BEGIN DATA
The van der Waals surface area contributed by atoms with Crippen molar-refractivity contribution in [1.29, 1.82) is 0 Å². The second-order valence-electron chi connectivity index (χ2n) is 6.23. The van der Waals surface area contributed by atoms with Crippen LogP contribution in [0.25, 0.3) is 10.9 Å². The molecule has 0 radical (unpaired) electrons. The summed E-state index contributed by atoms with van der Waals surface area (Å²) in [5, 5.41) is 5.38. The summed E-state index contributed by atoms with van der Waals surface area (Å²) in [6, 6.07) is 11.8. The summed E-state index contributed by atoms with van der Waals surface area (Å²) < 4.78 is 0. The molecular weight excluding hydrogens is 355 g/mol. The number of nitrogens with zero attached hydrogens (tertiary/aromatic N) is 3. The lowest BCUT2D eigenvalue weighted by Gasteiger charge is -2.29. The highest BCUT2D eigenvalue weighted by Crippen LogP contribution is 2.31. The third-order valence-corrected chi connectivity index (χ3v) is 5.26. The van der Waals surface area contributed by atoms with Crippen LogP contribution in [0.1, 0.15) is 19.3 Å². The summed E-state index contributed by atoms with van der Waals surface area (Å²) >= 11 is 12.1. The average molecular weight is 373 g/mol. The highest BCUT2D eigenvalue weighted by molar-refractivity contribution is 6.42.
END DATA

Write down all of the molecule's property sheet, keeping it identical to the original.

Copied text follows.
The van der Waals surface area contributed by atoms with Crippen molar-refractivity contribution in [1.29, 1.82) is 0 Å². The second-order valence-electron chi connectivity index (χ2n) is 6.23. The van der Waals surface area contributed by atoms with Crippen LogP contribution in [0.25, 0.3) is 10.9 Å². The molecule has 0 radical (unpaired) electrons. The summed E-state index contributed by atoms with van der Waals surface area (Å²) in [5, 5.41) is 5.38. The summed E-state index contributed by atoms with van der Waals surface area (Å²) in [6, 6.07) is 11.8. The summed E-state index contributed by atoms with van der Waals surface area (Å²) < 4.78 is 0. The molecular weight excluding hydrogens is 355 g/mol. The number of nitrogens with zero attached hydrogens (tertiary/aromatic N) is 3. The lowest BCUT2D eigenvalue weighted by Gasteiger charge is -2.29. The highest BCUT2D eigenvalue weighted by Crippen LogP contribution is 2.31. The third-order valence-corrected chi connectivity index (χ3v) is 5.26. The van der Waals surface area contributed by atoms with Crippen LogP contribution in [0.1, 0.15) is 19.3 Å². The summed E-state index contributed by atoms with van der Waals surface area (Å²) >= 11 is 12.1. The average molecular weight is 373 g/mol. The highest BCUT2D eigenvalue weighted by molar-refractivity contribution is 6.42.